This Article is From Nov 05, 2021

Though Effective, US' Vaccine Mandates Are Still A Point Of Contention

There are pockets of resistance to the US' vaccine mandates that require employees be protected against COVID-19, notably among police and firefighters, but the rules have worked in nudging more people towards getting the jab.

Though Effective, US' Vaccine Mandates Are Still A Point Of Contention

About 58 per cent of the total US population was fully vaccinated as of early November. (File)

Los Angeles:

When vaccine mandates were announced in the United States, there were dire warnings they would cause mass layoffs or walkouts. But they didn't. In fact, figures show they are working.

There are pockets of resistance to rules requiring employees be protected against COVID-19, notably among police and firefighters, but they have nudged more people towards getting the jab.

"Mandates, so far, seem to be the most effective thing we have to overcome the vaccine hesitancy," Bradley Pollock, professor of Public Health Sciences at the University of California at Davis, told the Sacramento Bee last month. "It's more than good; it's very good."

Around 58 per cent of the total US population was fully vaccinated as of early November, up from half in August as mandates began to be announced.

President Joe Biden on Thursday set a January 4 deadline for employees in large companies to be fully vaccinated -- a rule the administration says will affect more than two-thirds of the country's workforce.

"Vaccination is the single best pathway out of this pandemic," he said.

"Businesses have more power than ever before to accelerate our path out of this pandemic, save lives, and protect our economic recovery."

Private sector

The government rules follow mandates announced by several major employers -- to impressive effect.

They included United Airlines, which told its 67,000 US-based staff to get the jab or face termination.

By Thursday, 2,000 had sought medical or religious exemptions and all but a handful of the rest had complied.

Tyson Foods, one of the biggest meatpacking companies in the world announced in early August that all of its 120,000 staff would need to be vaccinated.

Around 96 per cent of its staff have now fallen into line, the New York Times reported.

The US military, which has told all serving personnel they must be jabbed -- or face consequences -- reports take-up is above 95 per cent in all services.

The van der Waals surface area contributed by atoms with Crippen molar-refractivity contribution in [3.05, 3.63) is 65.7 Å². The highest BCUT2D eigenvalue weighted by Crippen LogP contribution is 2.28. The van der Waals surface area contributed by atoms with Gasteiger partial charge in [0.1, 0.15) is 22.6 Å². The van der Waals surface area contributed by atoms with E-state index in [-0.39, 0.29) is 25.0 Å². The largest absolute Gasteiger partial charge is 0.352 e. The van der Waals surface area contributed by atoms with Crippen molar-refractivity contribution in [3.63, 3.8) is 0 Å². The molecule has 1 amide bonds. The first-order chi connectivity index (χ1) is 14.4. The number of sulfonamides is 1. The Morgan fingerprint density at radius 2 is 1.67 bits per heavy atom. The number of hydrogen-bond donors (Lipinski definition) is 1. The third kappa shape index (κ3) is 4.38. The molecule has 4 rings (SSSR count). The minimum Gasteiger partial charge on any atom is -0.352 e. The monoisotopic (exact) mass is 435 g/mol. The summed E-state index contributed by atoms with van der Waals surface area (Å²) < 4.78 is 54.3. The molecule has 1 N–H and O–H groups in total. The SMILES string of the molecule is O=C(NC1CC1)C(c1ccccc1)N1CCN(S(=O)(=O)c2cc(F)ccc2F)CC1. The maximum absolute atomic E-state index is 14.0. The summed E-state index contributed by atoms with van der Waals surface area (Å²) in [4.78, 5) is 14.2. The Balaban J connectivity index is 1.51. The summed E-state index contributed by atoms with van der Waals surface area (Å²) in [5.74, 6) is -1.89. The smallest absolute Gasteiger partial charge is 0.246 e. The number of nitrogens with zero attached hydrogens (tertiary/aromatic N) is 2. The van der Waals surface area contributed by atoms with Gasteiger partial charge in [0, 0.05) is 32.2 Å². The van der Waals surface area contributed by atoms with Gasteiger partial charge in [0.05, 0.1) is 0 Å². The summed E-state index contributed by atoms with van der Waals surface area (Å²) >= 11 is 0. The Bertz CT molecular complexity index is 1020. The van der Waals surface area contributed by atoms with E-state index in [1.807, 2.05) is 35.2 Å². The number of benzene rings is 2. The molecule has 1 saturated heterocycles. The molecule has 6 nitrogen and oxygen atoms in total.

On the whole, workers like the mandate and want to be vaccinated, with the AFL-CIO, the umbrella grouping for unions, calling it "a step in the right direction."

Deep space

But there are notable pockets of resistance, usually couched in terms of an objection to the mandate, rather than to the vaccine per se -- even if the two attitudes often go hand-in-hand.

That vein of skepticism is particularly thick in police departments, despite the toll the virus has taken on them.

COVID-19 has claimed more than 260 police officers' lives this year -- five times the number shot dead, according to the Officer Down Memorial Page, which tracks deaths in the line of duty.

Los Angeles County Sheriff Alex Villanueva said this week that just 43 per cent of his officers had been jabbed, and called on his bosses to suspend a rule that could see unvaccinated staff fired.

"Sadly," he said, the executive order is "actually disrupting our ability to provide public safety services."

In Chicago, several thousand police officers face being placed on unpaid leave after refusing to disclose their vaccine status.

New York City's police officers make up around half of the city employees who have applied for religious or medical exemptions.

No major religion has barred followers from taking a vaccine scientists say is safe and effective.

While hesitancy is concentrated in the more conservative-leaning professions, there is skepticism across society.

Caleb Macy, who helps build the antennas for NASA's Deep Space Network arrays was this week among dozens of staff demonstrating at the Jet Propulsion Laboratory in California.

Like other federal employees, he faces the possibility of losing his job if he has neither a religious exemption nor full vaccination by December 8.

But he says that's something he is prepared for.

"I can assure you I will never get this vaccination. Because once you tell me that I have to... I draw the line at that point. It's no longer a choice when it's forced," he told AFP.

He acknowledged, however, that he would not get what he called an "experimental" vaccine under any circumstances.

Not 'your mom'

Holdouts are getting succor from right-wing politicians, who have declared mandates everything from "overreach" to "dictatorship."

Despite reams of scientific evidence about their safety and efficacy, vaccines and other anti-pandemic measures like masks continue to rile Republicans, as the latest rallying cry in the US culture wars.

Jeremy Boreing, founder and chief executive of right-wing outlet The Daily Wire said his company would not be enforcing the mandate, and would be challenging it in court.

"Joe Biden isn't your mom. The government isn't your mom and your employer sure as hell isn't your mom.

"We've already retained legal counsel and we're prepared to go to battle with this administration to put an end to their unconstitutional bullshit."

(Except for the headline, this story has not been edited by NDTV staff and is published from a syndicated feed.)